2020 has been a record-breaker of a year, and not in the way we had anticipated. When the year first began, the U.S. economy was booming. Unemployment had fallen to a rate we hadn’t seen in decades, and businesses were looking ahead to a sunny future. But COVID-19 threw us for a loop. When the coronavirus made it to our shores, our leaders were forced to reexamine business trajectories, and most had to make a series of uncomfortable (and unpopular) decisions. Simply surviving became the name of the game.
The coronavirus pandemic is alive and well, but the dust has settled enough for us to take a breath and look at our condition with fresh eyes. 2020 doesn’t have to end on a low note. While there are some things we cannot control, there is a lot that we can, and we owe it to ourselves to take advantage of the opportunities we have at our disposal. Below are three tax credits worth considering this year. Take a look and see which ones can give you a boost until your business can fully recover from the COVID-19 pandemic, and when you’re done, learn about a dozen others by downloading our helpful credit whitepaper here.
Employee Retention Tax Credit
The Employee Retention Tax Credit was one of the provisions written into the Coronavirus Aid, Relief, and Economic Security (CARES) Act that encourages businesses to keep workers on their payroll. The credit is for up to 50% of wages that are paid to keep workers employed when the organization experiences coronavirus-related disruptions.
The Employee Retention Tax Credit is a credit against payroll taxes, which allows businesses to reap the benefits almost immediately. The benefit is accumulated on up to $10,000 of wages per employee (including the costs of medical benefits), which means that the maximum benefit businesses can get from this credit is $5,000 per employee.
Research Tax Credit
The Credit for Increasing Research Activities, commonly called the Research and Development (R&D) Tax Credit, has been around for decades and was created to reward companies for investing in R&D. The credit is based on a company’s incremental increase in R&D spending.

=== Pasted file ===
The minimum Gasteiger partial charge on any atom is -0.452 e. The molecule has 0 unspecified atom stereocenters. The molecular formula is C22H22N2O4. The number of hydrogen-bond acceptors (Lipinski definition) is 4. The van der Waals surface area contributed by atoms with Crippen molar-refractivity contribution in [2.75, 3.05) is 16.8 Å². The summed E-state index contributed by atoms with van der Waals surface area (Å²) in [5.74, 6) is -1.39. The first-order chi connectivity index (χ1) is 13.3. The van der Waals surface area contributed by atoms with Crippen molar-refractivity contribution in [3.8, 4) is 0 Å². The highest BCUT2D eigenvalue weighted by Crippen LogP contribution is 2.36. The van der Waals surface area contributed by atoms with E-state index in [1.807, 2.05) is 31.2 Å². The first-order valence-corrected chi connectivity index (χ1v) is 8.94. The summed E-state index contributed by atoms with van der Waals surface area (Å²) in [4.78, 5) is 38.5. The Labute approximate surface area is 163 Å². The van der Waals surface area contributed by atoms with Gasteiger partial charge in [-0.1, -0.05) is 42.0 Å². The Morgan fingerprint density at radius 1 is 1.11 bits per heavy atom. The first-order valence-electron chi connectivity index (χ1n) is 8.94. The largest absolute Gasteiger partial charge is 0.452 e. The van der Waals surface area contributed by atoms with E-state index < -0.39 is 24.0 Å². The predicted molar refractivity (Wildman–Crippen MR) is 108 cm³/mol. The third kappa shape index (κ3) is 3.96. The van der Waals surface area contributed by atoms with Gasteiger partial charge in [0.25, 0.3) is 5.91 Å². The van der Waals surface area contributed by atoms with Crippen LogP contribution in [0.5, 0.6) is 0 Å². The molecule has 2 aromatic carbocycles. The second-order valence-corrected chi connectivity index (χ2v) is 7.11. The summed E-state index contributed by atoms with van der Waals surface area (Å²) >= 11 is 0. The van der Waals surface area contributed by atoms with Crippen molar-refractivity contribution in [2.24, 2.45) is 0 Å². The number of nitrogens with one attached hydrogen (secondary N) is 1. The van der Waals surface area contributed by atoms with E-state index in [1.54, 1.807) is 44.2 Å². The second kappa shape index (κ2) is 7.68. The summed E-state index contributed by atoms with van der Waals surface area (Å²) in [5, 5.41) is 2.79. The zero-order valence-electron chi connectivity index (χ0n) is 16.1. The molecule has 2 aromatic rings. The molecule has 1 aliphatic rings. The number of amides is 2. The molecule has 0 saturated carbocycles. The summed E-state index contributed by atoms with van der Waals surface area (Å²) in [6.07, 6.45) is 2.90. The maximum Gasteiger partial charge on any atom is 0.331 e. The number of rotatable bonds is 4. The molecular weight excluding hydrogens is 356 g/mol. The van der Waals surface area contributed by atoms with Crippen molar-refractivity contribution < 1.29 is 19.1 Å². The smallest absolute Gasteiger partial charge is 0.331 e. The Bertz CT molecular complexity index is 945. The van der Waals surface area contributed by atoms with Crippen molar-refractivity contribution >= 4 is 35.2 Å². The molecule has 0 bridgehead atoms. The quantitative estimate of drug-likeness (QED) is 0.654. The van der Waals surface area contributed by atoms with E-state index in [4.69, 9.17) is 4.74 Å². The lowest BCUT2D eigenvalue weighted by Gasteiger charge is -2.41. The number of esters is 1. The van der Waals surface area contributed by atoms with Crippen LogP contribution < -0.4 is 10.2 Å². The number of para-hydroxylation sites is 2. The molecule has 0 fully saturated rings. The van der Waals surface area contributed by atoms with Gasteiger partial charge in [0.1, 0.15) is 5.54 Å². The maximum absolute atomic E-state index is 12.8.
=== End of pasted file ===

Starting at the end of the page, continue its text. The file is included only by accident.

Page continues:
Businesses don’t necessarily need to create new products or discover something groundbreaking to be eligible for the R&D Credit. Simply working to improve business processes or altering existing products can be enough. The credit is 20% of research expenses that exceed an amount from a benchmark year, or 14% if you use the simplified alternative credit. 100% of in-house expenses can be taken into account, but only 65% of contracted expenses can be considered.
Nothing has changed with the R&D Tax Credit for the 2020 tax year, but businesses should pay close attention to their credits if they elected to carry back net operating losses (NOLs) to prior years. The CARES Act included a provision that allows businesses to carry NOLs back to 2018 and 2019. In doing so, R&D Credits that were applied against taxable income in those years may get pushed forward and can be applied to current year or future tax liabilities. Credit for Paid Sick Leave and Credit for Paid Family Leave
Two tax credits were created by the Families First Coronavirus Response Act (FFCRA) to reward businesses for providing paid leave to their employees.
- The Paid Sick Leave Tax Credit refunds employers for providing up to 10 days of sick leave to employees affected by the coronavirus between April 1, 2020, and the end of the year. Sick leave can be awarded to employees who are – for example – self-quarantining, unable to work due to illness, or taking care of someone who is sick with COVID-19 symptoms. 100% of wages are eligible for the credit, up to a maximum of $5,110 per employee.
- The Paid Family Leave Tax Credit refunds employers for providing an additional 10 weeks of paid family and medical leave (FMLA) to employees that need to care for children because of coronavirus-related closures or health concerns. Only 2/3 of the employee’s regular pay is eligible for this credit, up to $200 per day, or $10,000 in total.
Both credits are taken against payroll taxes. They reduce the amount employers are required to deposit, allowing them to retain those funds and utilize them immediately. Credits that exceed payroll tax liabilities can be refunded.
2020 will almost certainly go down in history, but it doesn’t have to take us down with it. Tax credits and other tax-saving mechanisms can make all the difference to businesses surviving the ongoing COVID-19 disaster. To read about more tax credits that are available to you in 2020, download our 2020 Tax Credit Whitepaper here. If you have questions about any of these credits or would like to discuss your options with an M&J tax advisor, please contact us today.